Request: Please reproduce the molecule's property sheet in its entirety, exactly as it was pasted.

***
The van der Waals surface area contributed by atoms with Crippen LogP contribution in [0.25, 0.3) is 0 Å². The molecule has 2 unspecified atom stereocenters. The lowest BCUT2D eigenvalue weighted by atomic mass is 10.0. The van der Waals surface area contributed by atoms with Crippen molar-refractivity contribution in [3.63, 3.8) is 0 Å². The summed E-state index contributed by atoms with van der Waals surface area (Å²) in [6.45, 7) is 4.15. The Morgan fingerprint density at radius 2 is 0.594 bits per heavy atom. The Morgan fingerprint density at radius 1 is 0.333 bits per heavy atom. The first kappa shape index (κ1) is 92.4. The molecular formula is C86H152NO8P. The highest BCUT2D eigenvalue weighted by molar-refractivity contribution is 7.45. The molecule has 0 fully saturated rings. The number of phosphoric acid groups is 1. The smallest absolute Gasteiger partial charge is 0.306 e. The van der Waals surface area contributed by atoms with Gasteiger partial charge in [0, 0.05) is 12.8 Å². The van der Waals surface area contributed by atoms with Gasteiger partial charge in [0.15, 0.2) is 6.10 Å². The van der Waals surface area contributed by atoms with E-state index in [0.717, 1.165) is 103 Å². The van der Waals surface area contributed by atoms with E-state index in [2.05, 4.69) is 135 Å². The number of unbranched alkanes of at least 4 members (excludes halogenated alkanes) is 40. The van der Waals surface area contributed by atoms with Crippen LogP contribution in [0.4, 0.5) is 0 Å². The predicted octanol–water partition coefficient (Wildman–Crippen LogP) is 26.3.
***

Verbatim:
The van der Waals surface area contributed by atoms with Crippen LogP contribution in [0.25, 0.3) is 0 Å². The molecule has 2 unspecified atom stereocenters. The lowest BCUT2D eigenvalue weighted by atomic mass is 10.0. The van der Waals surface area contributed by atoms with Crippen molar-refractivity contribution in [3.63, 3.8) is 0 Å². The summed E-state index contributed by atoms with van der Waals surface area (Å²) in [6.45, 7) is 4.15. The Morgan fingerprint density at radius 2 is 0.594 bits per heavy atom. The Morgan fingerprint density at radius 1 is 0.333 bits per heavy atom. The first kappa shape index (κ1) is 92.4. The molecular formula is C86H152NO8P. The highest BCUT2D eigenvalue weighted by molar-refractivity contribution is 7.45. The molecule has 0 fully saturated rings. The number of phosphoric acid groups is 1. The smallest absolute Gasteiger partial charge is 0.306 e. The van der Waals surface area contributed by atoms with Gasteiger partial charge in [0, 0.05) is 12.8 Å². The van der Waals surface area contributed by atoms with Gasteiger partial charge in [0.15, 0.2) is 6.10 Å². The van der Waals surface area contributed by atoms with E-state index in [0.717, 1.165) is 103 Å². The van der Waals surface area contributed by atoms with E-state index in [2.05, 4.69) is 135 Å². The number of unbranched alkanes of at least 4 members (excludes halogenated alkanes) is 40. The van der Waals surface area contributed by atoms with Crippen LogP contribution in [0.4, 0.5) is 0 Å². The predicted octanol–water partition coefficient (Wildman–Crippen LogP) is 26.3.